“Drought” is the gardening theme for 2014. I recently attended a meeting with Mountain View residents who are exploring waterwise gardening and considering removing their lawns.
Gardener Alan Whitaker was invited to share what he’d learned about waterwise and native plantings with his neighbors.
Whitaker has lived in and around the Bay Area all his life, and he has been gardening with natives since 2005. His sunbaked Monta Loma front yard is in its fourth incarnation. His grandmother introduced him to plants, and 20 years ago his water-hungry plants were a reflection of his grandmother’s garden. To reduce water use, he transitioned to succulents, and then to Australian and South African plants, but he missed the birds and bees he’d had before. Finally, in 2005, he planted drought-tolerant natives and has been hooked on them ever since.
His front yard gets no water except winter rainfall, and he hand-waters it this season of drought.
The neighbor who called the meeting was motivated to seek do-it-yourself alternatives after receiving an estimate of nearly $5,000 to replace 250 square feet of lawn with natives.
“You can spend $2,000 on mistakes of your own and feel better about it than writing a check,” Whitaker said.
He learned from experience – by losing $600 worth of plants – that natives don’t like soggy roots. To promote good drainage, he suggested, raise the roots a foot or two using berms. Mound the soil excavated from other projects to create berms.
Whitaker also recommended using urbanite to displace soil in berms or dry streambeds. Urbanite, a plentiful material available for free, is simply chunks of concrete from demolished sidewalks or driveways. It can also be used to make low walls. A dry streambed is often featured in drought-tolerant gardens for channeling rainwater where you want it. If you dig an extra-deep channel for the streambed, you can line it with urbanite and buy cobbles to top-dress it. The deeper channel can handle a larger volume of water, and using urbanite means you can spend less on purchased rock.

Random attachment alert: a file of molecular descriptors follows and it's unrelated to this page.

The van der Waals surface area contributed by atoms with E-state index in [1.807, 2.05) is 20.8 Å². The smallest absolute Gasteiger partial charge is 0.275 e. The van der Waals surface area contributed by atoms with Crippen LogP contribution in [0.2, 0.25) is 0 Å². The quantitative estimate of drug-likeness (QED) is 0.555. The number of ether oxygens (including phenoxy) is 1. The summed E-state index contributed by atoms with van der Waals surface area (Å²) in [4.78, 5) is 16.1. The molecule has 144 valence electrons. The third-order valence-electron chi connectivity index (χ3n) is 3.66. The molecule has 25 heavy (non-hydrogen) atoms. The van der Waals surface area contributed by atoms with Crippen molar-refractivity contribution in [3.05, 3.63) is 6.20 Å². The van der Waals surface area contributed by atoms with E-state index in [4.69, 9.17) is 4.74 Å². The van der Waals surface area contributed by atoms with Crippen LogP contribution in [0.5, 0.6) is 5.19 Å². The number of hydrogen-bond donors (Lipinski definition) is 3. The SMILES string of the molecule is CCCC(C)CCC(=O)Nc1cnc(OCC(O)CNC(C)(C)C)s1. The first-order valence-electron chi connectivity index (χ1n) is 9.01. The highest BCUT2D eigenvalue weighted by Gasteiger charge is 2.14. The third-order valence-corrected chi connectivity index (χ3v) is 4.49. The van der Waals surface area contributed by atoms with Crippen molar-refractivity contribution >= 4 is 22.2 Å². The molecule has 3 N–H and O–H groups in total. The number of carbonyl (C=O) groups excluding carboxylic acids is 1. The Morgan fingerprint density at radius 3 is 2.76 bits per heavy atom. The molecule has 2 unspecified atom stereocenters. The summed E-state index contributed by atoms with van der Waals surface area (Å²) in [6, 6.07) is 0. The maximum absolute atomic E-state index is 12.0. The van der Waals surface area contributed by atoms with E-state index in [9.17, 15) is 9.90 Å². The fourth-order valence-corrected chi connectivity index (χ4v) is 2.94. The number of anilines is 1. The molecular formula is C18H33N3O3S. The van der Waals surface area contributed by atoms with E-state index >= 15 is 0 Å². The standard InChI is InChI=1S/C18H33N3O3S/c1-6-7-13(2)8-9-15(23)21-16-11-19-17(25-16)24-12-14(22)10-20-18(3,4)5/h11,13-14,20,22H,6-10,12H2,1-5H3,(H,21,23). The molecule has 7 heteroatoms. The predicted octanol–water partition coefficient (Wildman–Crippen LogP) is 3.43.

Rather than planting single plants, as he did, Whitaker said a more designed look results from choosing fewer varieties. Plant groups of three, five or seven plants of a single variety.
Whitaker advised waiting until September or October before planting natives. It takes soaking rains over one to three rainy seasons, plus some supplemental water their first year or two, to help natives grow the roots that make them drought-tolerant.
This summer, he suggested, you can pay neighborhood kids to dig dry streambeds, make mounds, move earth or sheet-mulch so that you’ll be ready to plant in the fall.
For the rest of the yard, Whitaker said, “know what your neighbors are doing on the other side of the fence.” Because his neighbors water a lot, he never has to water his fruit trees along the fence.
For more ideas, visit the Facebook page created by Erin Brownfield, “Mountain View Water-wise Gardens.”